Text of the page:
GSA Annual Meeting in Phoenix, Arizona, USA - 2019

Paper No. 74-5
Presentation Time: 2:35 PM


NOCITA, Bruce, S&ME Inc., 111 Kelsey Lane, Suite E, Tampa, FL 33619, RAINS, Mark, School of Geosciences, University of South Florida, 4202 East Fowler Ave., Tampa, FL 33620 and RYAN, Jeffrey, School of Geosciences, University of South Florida, Tampa, FL 33620

Recent national efforts aimed at reforming undergraduate and graduate education in the geosciences have found consensus on needs to enhance the professional skills of graduates (e.g., communication, teamwork/collaboration, project management, career awareness), as well as their quantitative/computational capabilities. The USF Department of Geology (now the USF School of Geosciences), has worked curricularly and with our alumni/employer partners to provide direct instruction and professional development support in these areas for our undergraduate and graduate geology students.

A longstanding strategy focused on building student quantitative skills is GLY 3866: Computational Geology (e.g., Vacher, 2000, JGE), taught each semester by different Geoscience faculty. This course is central to the “quantitative” requirement in the USF Geology B.S. degree, in which undergraduates take several 3000-4000 level courses involving extensive quantitative/computational content. Our Geology Alumni Society, long active in supporting our program (see Ryan and Schackne, 2016: offers workshops, professional networking, and events aimed at connecting USF students to the regional geoscience professions. However, despite these activities we found many were unaware of their professional options as geoscientists. We now address this explicitly through “Preparing for a Career in the Geosciences,” a 2000-level, 1-hour offering in which students interact with visiting speakers drawn from our employer partners representing a range of professional sectors. Students write reflective statements on their in-class interactions with professionals, and they create career development plans for themselves involving both coursework and co-curricular professional opportunities. For graduate students our 6000-level “Introduction to Professional Geoscience” course provides instruction in geoscience business practices, licensure, and professional ethics. Students complete a course project in which they develop business proposals for “clients” drawn from our employer partners.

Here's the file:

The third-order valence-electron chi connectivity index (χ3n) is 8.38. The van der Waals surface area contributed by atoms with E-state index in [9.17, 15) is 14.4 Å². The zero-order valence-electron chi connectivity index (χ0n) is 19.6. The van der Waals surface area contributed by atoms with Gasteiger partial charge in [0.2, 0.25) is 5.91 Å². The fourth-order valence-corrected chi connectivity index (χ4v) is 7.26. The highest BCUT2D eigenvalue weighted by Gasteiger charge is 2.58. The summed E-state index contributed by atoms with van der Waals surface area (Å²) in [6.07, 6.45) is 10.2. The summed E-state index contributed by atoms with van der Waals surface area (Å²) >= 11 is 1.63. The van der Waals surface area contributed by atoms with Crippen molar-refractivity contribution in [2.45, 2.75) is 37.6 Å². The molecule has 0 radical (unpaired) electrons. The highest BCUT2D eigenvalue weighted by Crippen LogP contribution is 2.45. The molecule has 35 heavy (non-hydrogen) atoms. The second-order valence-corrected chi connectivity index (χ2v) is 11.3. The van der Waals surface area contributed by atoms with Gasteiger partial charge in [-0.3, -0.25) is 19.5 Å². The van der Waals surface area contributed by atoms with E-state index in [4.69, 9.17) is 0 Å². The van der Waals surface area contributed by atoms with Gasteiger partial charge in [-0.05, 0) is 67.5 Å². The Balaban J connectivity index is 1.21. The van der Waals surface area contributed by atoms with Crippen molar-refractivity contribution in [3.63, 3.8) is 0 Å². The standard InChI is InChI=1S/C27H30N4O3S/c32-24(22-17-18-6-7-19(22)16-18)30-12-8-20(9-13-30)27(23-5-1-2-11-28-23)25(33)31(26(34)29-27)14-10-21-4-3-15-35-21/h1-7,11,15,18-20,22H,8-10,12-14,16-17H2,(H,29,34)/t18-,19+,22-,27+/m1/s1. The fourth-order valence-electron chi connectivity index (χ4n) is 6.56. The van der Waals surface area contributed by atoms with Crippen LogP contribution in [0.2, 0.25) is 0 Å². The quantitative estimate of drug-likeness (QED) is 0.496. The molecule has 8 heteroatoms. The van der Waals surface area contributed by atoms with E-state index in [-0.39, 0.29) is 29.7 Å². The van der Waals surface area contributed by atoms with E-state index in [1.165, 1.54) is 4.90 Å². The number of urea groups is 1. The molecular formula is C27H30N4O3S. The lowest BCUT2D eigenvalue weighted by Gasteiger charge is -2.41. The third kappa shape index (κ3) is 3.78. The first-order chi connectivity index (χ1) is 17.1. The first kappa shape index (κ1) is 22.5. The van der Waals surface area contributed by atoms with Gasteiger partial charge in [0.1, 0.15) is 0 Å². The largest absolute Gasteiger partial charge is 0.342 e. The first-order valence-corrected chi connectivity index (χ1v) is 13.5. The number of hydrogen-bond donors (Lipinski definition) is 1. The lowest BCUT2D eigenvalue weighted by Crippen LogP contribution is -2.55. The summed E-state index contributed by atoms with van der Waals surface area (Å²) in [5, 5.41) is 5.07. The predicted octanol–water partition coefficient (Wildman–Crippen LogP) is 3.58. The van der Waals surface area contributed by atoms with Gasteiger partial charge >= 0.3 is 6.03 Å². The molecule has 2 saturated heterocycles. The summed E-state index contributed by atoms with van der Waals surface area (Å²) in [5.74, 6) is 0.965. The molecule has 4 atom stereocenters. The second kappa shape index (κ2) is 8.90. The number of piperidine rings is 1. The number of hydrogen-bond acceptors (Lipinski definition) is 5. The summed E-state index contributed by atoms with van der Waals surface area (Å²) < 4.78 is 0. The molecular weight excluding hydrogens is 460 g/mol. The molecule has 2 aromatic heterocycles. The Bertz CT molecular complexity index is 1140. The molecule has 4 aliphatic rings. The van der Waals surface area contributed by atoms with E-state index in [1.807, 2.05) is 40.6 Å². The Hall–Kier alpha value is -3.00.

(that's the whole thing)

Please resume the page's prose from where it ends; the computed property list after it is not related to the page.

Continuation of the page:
USF Geology programs maintain strong student cohorts (150-170 undergraduates; 70 MS and Ph.D.) despite a strong quantitative bent. Our graduates highlight their professional experiences and quantitative backgrounds as particular strengths of our programs.

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